For its part, the Fed already seems to be planning for an America scarred by the pandemic. The forward-looking Fed agenda, centered on achieving maximum employment and an average inflation rate of 2%, means the central bank will be keeping interest rates at zero for a long time, potentially. When Federal Reserve Governor LaelBrainard outlined that agenda back in February, MarketWatch’s Gregg Robb noted it could mean rates remain “near 0% for years to come.” And now that there are signs the eventual effects of the pandemic on the economy could be enormous, there’s no telling when rates might rise again. Given this outlook, it’s worth noting how an ultra-accommodative Fed posture has exerted an acutely beneficial effect on gold.
Gold Could Be Helpful as a Portfolio “Vaccine” Against Ultra-Loose Fed Policy
The Federal Reserve first introduced QE during the 2008 global financial crisis. When it did, gold and silver went on a tear. From 2008 to 2011 – years which saw the Fed deploy the first two rounds of then-historic QE – gold and silver soared 160% and 400%, respectively.
March 23 of this year is when the Fed announced it was “all in” on providing assistance to an economy that looked as though it would be devastated by the novel coronavirus. Both gold and silver reacted immediately. From that date through today, gold has climbed roughly 30% and silver has jumped about 100%. It’s true that both metals have been trading sideways for the last couple of months, neither continuing to climb nor coming back to earth. Still, many experts believe there are a lot of miles remaining in the precious metals bull’s legs due to generous Fed policy. One of those, Dan Oliver, CEO of Myrmikan Capital, is projecting gold to reach $10,000 per ounce in this cycle due specifically to the Fed’s singular devotion to highly accommodative monetary policy.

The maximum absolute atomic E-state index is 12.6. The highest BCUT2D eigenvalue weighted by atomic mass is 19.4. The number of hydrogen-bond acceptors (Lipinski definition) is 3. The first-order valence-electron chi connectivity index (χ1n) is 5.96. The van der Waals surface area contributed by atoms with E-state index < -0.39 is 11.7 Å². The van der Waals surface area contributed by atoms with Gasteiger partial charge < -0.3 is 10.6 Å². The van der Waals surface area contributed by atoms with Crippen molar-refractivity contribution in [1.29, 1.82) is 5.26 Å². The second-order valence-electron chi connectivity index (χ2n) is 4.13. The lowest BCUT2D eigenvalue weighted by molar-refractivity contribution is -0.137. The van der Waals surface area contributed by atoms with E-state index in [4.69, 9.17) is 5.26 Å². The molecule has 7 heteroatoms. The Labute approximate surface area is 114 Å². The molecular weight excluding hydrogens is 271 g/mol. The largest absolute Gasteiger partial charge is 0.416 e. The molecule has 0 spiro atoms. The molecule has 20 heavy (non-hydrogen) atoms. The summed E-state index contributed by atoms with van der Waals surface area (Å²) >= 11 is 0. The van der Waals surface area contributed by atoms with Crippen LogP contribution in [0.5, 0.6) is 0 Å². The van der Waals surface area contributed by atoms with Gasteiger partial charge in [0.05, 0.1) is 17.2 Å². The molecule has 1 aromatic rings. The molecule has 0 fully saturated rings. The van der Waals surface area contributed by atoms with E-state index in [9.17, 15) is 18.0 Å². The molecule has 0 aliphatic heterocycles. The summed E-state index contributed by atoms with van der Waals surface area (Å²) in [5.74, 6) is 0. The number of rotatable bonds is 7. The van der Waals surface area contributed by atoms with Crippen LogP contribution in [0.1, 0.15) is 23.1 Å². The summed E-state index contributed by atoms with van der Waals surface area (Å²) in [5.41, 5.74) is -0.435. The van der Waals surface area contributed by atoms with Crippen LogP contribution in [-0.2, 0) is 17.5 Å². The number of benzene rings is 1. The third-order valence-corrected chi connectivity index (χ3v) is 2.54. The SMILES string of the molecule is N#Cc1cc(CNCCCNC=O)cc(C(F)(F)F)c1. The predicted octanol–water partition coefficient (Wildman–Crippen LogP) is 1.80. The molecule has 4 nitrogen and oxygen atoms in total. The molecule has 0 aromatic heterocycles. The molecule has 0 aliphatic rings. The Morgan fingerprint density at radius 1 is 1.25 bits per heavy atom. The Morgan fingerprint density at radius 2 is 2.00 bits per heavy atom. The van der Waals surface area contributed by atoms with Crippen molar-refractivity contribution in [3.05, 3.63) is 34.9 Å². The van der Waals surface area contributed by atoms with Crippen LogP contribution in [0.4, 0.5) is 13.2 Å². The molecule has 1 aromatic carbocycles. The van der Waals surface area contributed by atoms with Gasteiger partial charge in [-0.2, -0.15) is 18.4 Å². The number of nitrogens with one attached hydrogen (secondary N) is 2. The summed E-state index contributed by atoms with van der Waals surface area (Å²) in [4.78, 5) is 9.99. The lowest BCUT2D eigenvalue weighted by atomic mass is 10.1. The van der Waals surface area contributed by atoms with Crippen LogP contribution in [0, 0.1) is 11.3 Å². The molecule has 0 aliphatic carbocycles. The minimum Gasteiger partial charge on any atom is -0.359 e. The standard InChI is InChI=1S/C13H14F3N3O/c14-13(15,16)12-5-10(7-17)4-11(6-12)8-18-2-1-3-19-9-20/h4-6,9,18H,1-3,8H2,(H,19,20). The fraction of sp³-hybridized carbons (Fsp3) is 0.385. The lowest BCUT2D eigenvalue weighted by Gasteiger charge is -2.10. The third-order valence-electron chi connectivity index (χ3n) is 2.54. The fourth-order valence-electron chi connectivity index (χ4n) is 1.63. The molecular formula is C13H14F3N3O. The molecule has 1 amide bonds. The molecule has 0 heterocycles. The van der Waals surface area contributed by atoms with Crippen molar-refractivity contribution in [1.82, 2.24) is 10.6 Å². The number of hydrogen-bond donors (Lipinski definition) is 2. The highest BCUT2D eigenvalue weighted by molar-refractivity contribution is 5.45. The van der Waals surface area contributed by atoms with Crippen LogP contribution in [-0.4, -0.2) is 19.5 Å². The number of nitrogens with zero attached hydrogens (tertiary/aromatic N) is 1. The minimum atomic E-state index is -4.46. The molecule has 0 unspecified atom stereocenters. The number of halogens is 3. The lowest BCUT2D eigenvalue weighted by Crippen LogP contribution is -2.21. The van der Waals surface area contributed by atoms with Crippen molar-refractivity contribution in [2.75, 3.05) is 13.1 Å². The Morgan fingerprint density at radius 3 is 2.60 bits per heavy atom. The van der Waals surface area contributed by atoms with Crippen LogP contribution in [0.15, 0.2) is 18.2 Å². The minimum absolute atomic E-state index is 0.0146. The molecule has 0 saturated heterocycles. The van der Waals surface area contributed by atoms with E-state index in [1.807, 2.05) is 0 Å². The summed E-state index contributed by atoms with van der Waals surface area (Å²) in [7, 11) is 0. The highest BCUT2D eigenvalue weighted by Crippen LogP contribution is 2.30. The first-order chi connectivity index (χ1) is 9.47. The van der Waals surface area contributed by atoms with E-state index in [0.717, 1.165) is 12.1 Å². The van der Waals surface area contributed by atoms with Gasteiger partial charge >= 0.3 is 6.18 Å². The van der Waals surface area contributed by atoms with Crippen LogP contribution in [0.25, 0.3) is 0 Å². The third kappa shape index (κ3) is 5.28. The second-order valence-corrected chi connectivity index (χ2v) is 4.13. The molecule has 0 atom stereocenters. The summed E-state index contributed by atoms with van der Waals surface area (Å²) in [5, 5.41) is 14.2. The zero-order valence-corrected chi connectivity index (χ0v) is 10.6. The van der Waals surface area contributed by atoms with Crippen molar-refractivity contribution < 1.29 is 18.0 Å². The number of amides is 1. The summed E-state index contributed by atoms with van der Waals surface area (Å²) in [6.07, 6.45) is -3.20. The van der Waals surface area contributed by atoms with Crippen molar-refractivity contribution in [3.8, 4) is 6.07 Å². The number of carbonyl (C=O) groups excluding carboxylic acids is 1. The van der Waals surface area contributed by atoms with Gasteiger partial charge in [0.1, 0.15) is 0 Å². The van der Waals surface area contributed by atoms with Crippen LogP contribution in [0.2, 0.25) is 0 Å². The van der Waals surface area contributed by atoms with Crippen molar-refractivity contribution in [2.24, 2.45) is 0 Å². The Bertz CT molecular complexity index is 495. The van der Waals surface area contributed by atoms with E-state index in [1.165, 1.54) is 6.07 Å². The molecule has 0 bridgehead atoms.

Also Read: Silvers Magic Carpet.
We already know the Fed is going to maintain a highly accommodative posture on monetary policy for the foreseeable future. What we don’t know is just how accommodative it might become. The possible long-term economic consequences of the pandemic could provide a convenient justification for previously rare and drastic monetary policy initiatives to become “normal.” Even before the pandemic, the Federal Reserve openly stated it was considering making QE a standard central bank tool. If QE does, in fact, become just another tool in the central bank’s toolbox and there is no asset that’s out of bounds for Fed purchase, the scope and impact of Fed monetary policy could be gargantuan.
There’s no way around the effects of Federal Reserve policy. And the more drastic it is, the greater the potential consequences to your savings.Fortunately, gold has a demonstrated record of strengthening in the face of an aggressively dovish Fed.
We know not everyone will take a COVID-19 vaccine. But when it comes to available measures for helping to keep your retirement savings healthy in an America where the Federal Reserve’s influence continues to expand, it might make sense for you to consider vaccinating your portfolio – with gold.